Abel admitted "a lapse in judgement" and took his loss of a job on the chin, despite admitting that "my initial thought was 'I can't believe the sanctity of the locker room has been violated'."
He is far from the first manager - or player - to lose their jobs in bizarre circumstances, however. We look at some of the strangest sackings and resignations ever seen in the world of sport.
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Glen Hoddle fired for religious views
Former England manager Glenn Hoddle must rue the day he ever agreed to give an interview to Times journalist Matt Dickinson in January 1999.
More accurately, he must rue his decision to give an honest answer to a question about his religious beliefs, which led to him saying that disabled people are being punished for sins committed in a previous lifetime.
"You and I have been physically given two hands and two legs and half-decent brains. Some people have not been born like that for a reason," he said. "The karma is working from another lifetime. I have nothing to hide about that. It is not only people with disabilities. What you sow, you have to reap."
After several days of outraged follow-up in the media (labelled a witch-hunt by a prominent disabled rights campaigner) the FA fired Hoddle, whose career has never recovered.
He protested that his remarks had been misinterpreted, but it's pretty galling that he had the cheek to complain given all those nasty things he must have done in his previous life.
FA Cup-winning Tommy Docherty sacked for affair with physio's wife
Tommy Docherty's (pictured, top-right) five-year spell as Manchester United manager wasn't especially distinguished on the field, but it was certainly one of the most entertaining in a rollercoaster sort of way. His time at the club came to an end a few months after he won the FA Cup when it emerged that he was sleeping with the wife of the United physio. He was fired in a blaze of publicity, something unimaginable today; equally unimaginable, however, is a United manager keeping their job after leading the club to relegation, as Docherty did in 1974.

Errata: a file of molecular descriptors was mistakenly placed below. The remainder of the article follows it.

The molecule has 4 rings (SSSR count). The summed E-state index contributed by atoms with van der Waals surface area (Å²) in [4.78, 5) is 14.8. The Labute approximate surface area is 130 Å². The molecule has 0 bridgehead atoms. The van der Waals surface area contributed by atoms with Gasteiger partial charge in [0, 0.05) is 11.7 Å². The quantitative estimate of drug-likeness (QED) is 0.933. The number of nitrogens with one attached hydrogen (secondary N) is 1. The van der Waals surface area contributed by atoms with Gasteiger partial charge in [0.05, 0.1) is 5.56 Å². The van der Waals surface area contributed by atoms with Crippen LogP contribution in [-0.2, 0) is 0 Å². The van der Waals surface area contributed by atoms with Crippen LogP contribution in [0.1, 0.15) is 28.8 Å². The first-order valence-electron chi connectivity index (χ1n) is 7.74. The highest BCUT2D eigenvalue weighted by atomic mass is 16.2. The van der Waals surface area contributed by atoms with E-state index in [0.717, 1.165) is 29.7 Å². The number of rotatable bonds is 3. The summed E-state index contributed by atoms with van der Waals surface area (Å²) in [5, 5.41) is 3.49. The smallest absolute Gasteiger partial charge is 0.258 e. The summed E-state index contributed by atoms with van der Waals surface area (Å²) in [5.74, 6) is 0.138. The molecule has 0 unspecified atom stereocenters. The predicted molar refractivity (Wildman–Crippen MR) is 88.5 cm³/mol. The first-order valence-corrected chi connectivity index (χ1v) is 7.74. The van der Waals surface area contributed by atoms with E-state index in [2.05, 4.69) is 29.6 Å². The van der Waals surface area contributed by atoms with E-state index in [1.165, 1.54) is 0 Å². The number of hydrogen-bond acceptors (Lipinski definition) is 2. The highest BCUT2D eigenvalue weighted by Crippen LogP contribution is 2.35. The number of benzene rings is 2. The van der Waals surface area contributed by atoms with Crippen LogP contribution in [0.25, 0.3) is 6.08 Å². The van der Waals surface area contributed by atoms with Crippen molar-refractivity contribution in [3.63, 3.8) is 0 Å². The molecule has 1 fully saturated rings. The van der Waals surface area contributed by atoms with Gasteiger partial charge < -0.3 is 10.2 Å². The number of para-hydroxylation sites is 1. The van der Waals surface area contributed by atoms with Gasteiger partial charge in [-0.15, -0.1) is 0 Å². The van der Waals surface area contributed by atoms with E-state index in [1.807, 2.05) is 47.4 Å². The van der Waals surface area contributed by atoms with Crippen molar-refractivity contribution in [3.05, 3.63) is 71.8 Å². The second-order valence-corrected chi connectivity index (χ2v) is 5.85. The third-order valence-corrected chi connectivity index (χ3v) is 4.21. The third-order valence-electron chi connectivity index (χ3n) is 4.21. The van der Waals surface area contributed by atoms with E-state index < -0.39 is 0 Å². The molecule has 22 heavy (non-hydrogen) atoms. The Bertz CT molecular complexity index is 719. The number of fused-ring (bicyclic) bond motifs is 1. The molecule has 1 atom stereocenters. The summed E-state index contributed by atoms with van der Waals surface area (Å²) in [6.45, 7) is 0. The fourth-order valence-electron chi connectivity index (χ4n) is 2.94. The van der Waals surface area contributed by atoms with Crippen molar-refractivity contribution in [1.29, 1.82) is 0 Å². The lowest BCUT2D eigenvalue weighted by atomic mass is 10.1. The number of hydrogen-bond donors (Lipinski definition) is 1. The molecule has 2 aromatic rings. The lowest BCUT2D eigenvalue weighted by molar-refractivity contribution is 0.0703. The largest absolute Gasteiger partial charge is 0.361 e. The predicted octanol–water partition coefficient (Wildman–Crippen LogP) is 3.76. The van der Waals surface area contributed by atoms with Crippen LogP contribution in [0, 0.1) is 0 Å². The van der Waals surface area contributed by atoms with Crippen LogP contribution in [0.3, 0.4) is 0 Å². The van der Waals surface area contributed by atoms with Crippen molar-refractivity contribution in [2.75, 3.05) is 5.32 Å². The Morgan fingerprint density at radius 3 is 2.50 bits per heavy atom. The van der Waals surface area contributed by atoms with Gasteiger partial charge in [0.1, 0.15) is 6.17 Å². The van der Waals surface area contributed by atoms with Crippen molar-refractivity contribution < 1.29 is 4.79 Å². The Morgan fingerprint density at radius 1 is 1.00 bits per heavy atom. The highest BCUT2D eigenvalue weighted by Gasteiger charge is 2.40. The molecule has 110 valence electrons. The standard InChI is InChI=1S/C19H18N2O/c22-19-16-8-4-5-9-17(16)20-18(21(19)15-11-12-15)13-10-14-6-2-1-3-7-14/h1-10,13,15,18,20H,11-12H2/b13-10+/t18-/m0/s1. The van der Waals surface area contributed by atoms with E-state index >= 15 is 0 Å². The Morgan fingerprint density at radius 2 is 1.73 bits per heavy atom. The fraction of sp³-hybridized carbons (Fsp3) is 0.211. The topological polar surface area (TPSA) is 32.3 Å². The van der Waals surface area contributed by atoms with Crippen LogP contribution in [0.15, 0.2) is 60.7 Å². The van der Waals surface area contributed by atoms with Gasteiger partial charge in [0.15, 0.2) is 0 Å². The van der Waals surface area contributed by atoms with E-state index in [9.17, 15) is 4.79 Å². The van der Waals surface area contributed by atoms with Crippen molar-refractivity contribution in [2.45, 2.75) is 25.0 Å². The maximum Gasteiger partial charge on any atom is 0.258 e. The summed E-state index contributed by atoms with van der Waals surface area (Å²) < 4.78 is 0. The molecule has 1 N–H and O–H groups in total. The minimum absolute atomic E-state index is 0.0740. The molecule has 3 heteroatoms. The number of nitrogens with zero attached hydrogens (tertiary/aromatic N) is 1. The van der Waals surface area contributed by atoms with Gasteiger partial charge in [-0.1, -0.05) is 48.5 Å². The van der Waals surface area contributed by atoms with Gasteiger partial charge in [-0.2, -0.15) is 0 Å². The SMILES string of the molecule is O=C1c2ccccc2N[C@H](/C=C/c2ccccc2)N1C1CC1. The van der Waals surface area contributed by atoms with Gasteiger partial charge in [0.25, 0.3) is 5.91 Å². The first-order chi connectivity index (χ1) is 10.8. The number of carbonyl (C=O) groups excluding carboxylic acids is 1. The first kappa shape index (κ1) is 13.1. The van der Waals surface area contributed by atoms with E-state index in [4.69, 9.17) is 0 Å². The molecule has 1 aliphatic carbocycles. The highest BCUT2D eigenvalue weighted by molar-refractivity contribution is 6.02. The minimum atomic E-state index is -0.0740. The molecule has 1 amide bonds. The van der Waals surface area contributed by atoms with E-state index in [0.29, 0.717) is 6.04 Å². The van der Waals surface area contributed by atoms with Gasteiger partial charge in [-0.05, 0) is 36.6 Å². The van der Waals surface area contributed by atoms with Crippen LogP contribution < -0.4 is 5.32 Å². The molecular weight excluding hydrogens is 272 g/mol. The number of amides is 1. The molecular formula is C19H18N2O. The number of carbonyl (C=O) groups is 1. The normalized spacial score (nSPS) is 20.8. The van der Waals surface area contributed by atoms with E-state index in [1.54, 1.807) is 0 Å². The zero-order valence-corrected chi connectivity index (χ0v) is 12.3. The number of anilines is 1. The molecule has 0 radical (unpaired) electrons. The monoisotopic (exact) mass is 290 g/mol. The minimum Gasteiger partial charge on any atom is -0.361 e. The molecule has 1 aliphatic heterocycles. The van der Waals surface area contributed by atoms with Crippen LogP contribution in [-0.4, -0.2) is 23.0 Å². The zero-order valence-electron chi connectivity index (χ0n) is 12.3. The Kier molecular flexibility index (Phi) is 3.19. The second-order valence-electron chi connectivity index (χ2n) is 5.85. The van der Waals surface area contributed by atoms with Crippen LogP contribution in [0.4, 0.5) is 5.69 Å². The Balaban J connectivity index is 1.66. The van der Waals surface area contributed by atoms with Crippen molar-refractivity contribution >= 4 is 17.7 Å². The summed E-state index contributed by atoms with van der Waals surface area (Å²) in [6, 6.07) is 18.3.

Micah Grimes fired for leading side to 100-0 win
Dallas Covenant School's basketball coach Micah Grimes hit the headlines in the US in 2009 when he was fired after his team of schoolgirls beat local rivals Dallas Academy 100-0.
Grimes was apparently fired for letting the victory margin get out of hand against a clearly under-strength opponent, and for subsequently not apologising to the opposing team (despite getting his team to shake their opponents' hands after the game).
Julian Alsop sacked for naked banana incident
Oxford United star Julian Alsop (pictured, right, during a spell with Cheltenham) was fired after a changing room play fight with a 16-year-old youth team player got out of hand in 2004.
Alsop, 31 at the time of the incident, reportedly started whipping the naked 16-year-old with a towel, then chased him onto a training pitch and attempted to indecently assault him with a banana.
The boy, fearing for his long-term prospects, did not initially report the incident, but it came out after his parents heard what happened.
Chile manager sacked for disrespect